Belonging to the family of the New World Warblers, the Prothonotary Warblers are small songbirds native to North America. They breed in the US and southeast Ontario and migrate to West Indies, northern South America, and Central America in winters.

They have a bright yellow head and underparts, with bluish-grey wings and tail. The males are brighter in appearance than their female counterparts. While the females build the real nests, the males construct several incomplete and unused nests in their territory.

 

Yellow-Headed Brushfinch

Yellow-headed Brushfinch - eBird

Scientific name – Atlapetes flaviceps
Body length – 11-18 centimeters
Weight – about 30 grams
Lifespan – 9-12 years
Diet – Omnivore

Although some people still insist on calling them “olive-headed brushfinch”, the Yellow-headed Brushfinches have been named aptly after the true color of their heads.

These birds belong to the American Sparrow family and are native to Columbia. The IUCN has placed them under the category of the Threatened Species.

Their heads are dark yellow but sometimes appear to have an olive hue. The rest of their body is bright yellow as well, with the exception of their olive-green tail and wings. It is believed that their females have an olive head, although it lacks sufficient pieces of evidence.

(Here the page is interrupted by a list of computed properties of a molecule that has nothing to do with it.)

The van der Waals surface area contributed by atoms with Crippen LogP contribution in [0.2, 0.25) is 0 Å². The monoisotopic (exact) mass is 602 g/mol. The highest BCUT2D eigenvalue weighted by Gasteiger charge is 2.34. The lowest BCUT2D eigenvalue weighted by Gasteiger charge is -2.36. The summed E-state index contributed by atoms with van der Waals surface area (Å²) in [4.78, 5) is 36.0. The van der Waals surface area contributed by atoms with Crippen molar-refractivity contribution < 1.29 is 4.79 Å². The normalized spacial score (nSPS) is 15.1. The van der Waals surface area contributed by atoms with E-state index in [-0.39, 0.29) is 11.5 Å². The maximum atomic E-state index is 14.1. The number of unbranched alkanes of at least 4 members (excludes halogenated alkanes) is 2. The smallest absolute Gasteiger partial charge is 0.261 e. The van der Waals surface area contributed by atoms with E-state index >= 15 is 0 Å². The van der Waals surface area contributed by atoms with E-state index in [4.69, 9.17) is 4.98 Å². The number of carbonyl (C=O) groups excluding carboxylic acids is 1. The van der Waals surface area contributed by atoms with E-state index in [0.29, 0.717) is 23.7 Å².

Yellow Warbler

Yellow Warbler Identification, All About Birds, Cornell Lab of Ornithology

Scientific name – Dendroica petechia
Body length – 10-18 centimeters (3.9-7.1 inches)
Weight – about 8-11 grams
Wingspan – 16-22 centimeters (6.3-8.7 inches)
Lifespan – 9 years
Diet – Insectivore

Of all the New World Warblers found in America, the Yellow Warblers are by far the most common. In the breeding season, these birds nest in northern South America and the Caribbean, and in winters, they travel to the south as far as Peru.

Aptly named, they have they yellowest body among all other warblers, and are colored in the same shade from head to toe. The males are adorned with streaks on their breasts that the female lacks.